Batman v Superman: Dawn of Justice review


I have one quibble with ‘Batman v Superman: Dawn of Justice’.  And it’s a very minor one.  Given the movie is a direct sequel to ‘Man of Steel’, a Superman film, and introduces a new version of Batman that audiences aren’t familiar with yet, I did feel slightly miffed by Ben Affleck’s name appearing first in the opening cast list.  Affleck’s Dark Knight will get his solo day in the sun (and on the basis of this film, deserves to).  But for now, it feels just a little bit cynical that the actor playing Batman gets top billing, presumably from a studio viewpoint that the Caped Crusader is the more popular hero among the general public.  As I say, it’s a minor quibble.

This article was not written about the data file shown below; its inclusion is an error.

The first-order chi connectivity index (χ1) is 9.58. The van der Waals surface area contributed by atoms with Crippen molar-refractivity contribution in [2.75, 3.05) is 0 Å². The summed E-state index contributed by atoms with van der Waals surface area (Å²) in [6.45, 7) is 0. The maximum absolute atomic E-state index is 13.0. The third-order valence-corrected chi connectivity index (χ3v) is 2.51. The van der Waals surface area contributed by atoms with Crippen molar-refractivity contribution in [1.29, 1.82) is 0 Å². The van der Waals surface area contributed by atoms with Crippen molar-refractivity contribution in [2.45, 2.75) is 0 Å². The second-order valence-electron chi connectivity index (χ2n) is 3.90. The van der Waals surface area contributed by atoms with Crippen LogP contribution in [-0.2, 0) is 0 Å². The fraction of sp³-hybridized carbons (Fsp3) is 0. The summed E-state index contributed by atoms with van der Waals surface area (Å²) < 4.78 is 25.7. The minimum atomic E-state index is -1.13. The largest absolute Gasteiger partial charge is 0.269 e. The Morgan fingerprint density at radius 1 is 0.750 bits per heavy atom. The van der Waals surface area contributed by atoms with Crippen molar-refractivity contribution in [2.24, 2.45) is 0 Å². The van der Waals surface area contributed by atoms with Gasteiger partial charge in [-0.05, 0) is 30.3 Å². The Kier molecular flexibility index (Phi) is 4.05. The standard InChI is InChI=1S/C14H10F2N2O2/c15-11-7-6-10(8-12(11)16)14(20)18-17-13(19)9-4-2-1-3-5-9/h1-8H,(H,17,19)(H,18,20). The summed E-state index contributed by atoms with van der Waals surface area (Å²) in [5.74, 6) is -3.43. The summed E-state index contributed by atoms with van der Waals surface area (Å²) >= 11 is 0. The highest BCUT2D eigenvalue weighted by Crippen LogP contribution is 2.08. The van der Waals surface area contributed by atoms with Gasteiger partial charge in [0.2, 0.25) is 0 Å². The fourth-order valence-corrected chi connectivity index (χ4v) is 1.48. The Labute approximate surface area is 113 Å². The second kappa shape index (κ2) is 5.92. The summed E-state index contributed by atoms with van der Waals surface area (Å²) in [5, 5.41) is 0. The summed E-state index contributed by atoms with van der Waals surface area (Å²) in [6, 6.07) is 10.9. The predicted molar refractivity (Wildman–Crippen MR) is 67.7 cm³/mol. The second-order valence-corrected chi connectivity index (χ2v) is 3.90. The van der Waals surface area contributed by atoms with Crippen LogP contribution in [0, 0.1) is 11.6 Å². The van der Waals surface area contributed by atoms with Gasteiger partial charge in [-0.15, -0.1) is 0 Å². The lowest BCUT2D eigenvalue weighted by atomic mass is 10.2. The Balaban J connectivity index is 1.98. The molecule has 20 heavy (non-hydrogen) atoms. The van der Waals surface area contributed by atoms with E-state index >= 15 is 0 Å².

Because ‘Batman v Superman’ is otherwise excellent.  I’ll confess a certain interest upfront, in that I’m a longtime fan of both characters and of DC Comics in general, and so obviously would want a film about either of them to do well.  But even taking that into account, I am genuinely baffled by the negative reviews this film has received.  It is epic, in every sense of the word, with more gravitas than any of the Marvel movies put together (and I say that as someone who is a big admirer of Marvel’s output too, particularly its Netflix offerings).

Picking up 18 months after the ending to ‘Man of Steel’, B v S finds an aging, jaded Bruce Wayne still bitter about the destruction caused during Superman’s final battle with General Zod, including the deaths of many Wayne Enterprises employees.  Discovering billionaire Lex Luthor’s plot to weaponise a substance harmful to Kryptonians found lying in the Indian Ocean, he plots to steal the element for himself and use it to bring down the Man of Tomorrow before he becomes a threat to mankind.  But others are out to investigate Luthor for their own reasons, including a mysterious woman who quickly catches Bruce’s attention.